Hosted by Long and Short Reviews.
Click here to read everyone else’s replies to this week’s question and to read everyone else’s replies to this week’s question and here to see the full list of topics for the year.
Edit: Just so you all know, Blogger is being finicky about letting me comment again. I’m able to comment on a few blogspot sites, but most of them are giving me an error message. I will keep trying!
This is one of those questions that I’d give a different answer to every month or so depending on whose books I’m reading and what portions of history I’ve most recently studied.
Most of the history classes I took in school covered the exact same stories about kings, wars, and presidents over and over again every year, so I try to study the cultures, people, and events they skipped over now that I’m an adult and can expand my knowledge of the world.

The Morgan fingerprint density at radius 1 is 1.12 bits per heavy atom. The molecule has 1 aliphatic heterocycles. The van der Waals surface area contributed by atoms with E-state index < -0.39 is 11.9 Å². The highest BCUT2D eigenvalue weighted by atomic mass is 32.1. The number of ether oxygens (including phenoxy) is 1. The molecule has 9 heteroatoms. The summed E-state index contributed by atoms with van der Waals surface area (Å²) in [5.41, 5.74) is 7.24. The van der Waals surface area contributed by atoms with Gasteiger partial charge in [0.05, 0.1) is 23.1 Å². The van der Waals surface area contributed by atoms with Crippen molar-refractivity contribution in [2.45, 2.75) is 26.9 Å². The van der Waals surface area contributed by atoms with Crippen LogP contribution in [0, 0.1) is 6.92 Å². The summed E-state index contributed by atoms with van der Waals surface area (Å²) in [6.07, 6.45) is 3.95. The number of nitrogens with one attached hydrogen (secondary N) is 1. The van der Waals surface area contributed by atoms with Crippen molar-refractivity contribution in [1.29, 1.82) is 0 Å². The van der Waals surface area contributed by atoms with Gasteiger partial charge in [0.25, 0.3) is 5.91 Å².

Lately, I’ve been reading about the life of Claudette Colvin.
Everyone has heard about Rosa Parks refusing to give up her seat to a white person, but Ms. Colvin did it nine months before Ms. Parks did.
Because Ms. Colvin was a teenager at the time, the civil rights organizations of the time decided that they’d wait for a case involving an adult to challenge segregation on buses.
Whoever was chosen was going to be dealing with quite a bit of racism and hatred for speaking up, and they weren’t sure that Ms. Colvin was emotionally prepared for it.
I think she would have done a marvellous job, though, and should have been recognized for her courage from the beginning.